ELMORE - The second accident in three days occurred yesterday at the Brush Wellman plant here, this time a fire inside the facility.
And like Thursday's accident, when a chemical reaction in a 55-gallon barrel caused a 100-foot-wide plume of beryllium-tainted smoke to waft through a residential area, the company did not immediately notify the Ohio Environmental Protection Agency.
Yesterday's fire occurred at 3:15 p.m. near a melting furnace, where a slight crack allowed molten metal to drip on floor paint, said Larry Chako, Brush environmental and utility services manager.
“It was just a tiny fire. It was out in a matter of minutes,” he said.
The plant's emergency response team extinguished the blaze.
The Ottawa County sheriff's office put Elmore volunteer firefighters on standby in case the fire spread.
Workers were evacuated temporarily from the building where the fire occurred because many metals heated at the plant contain trace amounts of beryllium - a metal linked to a deadly lung disease.
If any beryllium was released, it was quickly trapped by the building's air filters. Workers were sent back in when the blaze was extinguished because indoor air tests showed no beryllium present, Mr. Chako said.
State environmental regulators view the two events as proof that the company has gotten lackadaisical about communicating with them.
Jeff Steers, assistant chief of the Ohio EPA's district office in Bowling Green, said he plans to take up the matter with Brush.
Even if no laws were broken, the company needs to improve its notification procedures and open up access to agency inspectors, Mr. Steers said.
On both occasions, Brush's primary contact has been with the sheriff's office.
The company believes it is obligated to call state and federal regulators only when there is a “reportable quantity” of a substance released, Mr. Chako said.
For smaller incidents, the company contacts the sheriff's office under a countywide emergency plan, which calls for the sheriff's office to notify the Ohio EPA and other agencies, Mr. Chako said.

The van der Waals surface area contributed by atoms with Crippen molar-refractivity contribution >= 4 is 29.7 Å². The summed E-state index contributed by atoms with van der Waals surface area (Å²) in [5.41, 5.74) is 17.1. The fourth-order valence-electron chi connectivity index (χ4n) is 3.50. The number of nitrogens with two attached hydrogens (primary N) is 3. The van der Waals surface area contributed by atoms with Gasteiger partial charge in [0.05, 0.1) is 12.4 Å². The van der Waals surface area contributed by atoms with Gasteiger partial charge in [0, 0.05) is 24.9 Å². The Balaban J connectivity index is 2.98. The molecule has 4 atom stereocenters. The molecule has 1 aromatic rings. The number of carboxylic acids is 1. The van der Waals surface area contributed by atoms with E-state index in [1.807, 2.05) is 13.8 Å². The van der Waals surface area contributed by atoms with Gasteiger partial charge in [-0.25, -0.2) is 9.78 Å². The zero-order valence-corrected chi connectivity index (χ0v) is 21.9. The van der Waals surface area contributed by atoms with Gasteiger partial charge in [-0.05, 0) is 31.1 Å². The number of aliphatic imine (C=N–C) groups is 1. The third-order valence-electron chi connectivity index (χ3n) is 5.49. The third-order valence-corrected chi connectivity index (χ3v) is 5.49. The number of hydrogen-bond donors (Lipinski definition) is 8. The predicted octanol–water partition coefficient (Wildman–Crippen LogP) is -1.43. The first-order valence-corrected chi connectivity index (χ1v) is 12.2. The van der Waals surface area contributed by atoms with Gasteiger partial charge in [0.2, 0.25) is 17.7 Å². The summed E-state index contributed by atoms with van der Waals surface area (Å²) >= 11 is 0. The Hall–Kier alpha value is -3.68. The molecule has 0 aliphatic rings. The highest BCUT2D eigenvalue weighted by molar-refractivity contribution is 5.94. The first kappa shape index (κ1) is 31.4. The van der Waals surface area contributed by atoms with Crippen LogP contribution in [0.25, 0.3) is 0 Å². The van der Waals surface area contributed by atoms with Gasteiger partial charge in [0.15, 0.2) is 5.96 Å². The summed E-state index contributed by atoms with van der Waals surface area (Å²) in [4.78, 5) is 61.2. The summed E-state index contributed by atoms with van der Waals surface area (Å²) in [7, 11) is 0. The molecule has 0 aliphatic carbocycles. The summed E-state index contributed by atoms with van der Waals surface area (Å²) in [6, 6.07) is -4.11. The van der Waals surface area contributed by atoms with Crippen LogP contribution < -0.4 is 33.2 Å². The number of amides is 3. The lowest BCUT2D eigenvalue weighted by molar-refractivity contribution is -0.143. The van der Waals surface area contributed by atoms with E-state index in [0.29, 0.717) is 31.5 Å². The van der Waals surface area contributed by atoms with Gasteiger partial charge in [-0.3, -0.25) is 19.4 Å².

Mr. Steers said the company, to be a good corporate citizen, should take it upon itself to notify the Ohio EPA whenever there is an accident - regardless how big or small.
“We are charged with protecting human health and the environment,” he said. “We'll make the call on when we should respond.”
Regulators are perturbed about the company's decision to limit access to one of their inspectors Thursday, Mr. Steers said.
Mike Czeczele, supervisor of the Ohio EPA's emergency and remedial response unit in Bowling Green, responded to the accident - but found out about it only because he happened to be listening to a police and fire scanner, said Heather Lauer, Ohio EPA spokeswoman.
Mr. Czeczele, a volunteer for the Elmore fire department, is trained to use a self-contained breathing device, Mr. Steers said.
Brush allowed him onto its property, but did not let him into the contained area where the chemicals were vaporizing. The company claimed safety reasons: Mr. Czeczele did not have his own respirator and did not have medical clearance to use one from the company, Mr. Chako said.
That explanation didn't sit well with Mr. Steers, one of Mr. Czeczele's supervisors.
“There's still unanswered questions how all this happened,” Mr. Steers said. “We want to make sure there's not a repeat of this.”
Beryllium is a metal used to make nuclear weapons.
Seven homes southwest of the plant were evacuated as a precaution after Thursday's event, because of trace amounts of beryllium in the plume. Exposure to even small amounts of beryllium dust can cause a chronic, fatal lung disease.
Officials are still trying to figure out what caused the chemical reaction. Test results on the container are expected to be completed tomorrow, Mr. Chako said.
“We still don't know why [the 55-gallon drum] did what it did,” he said.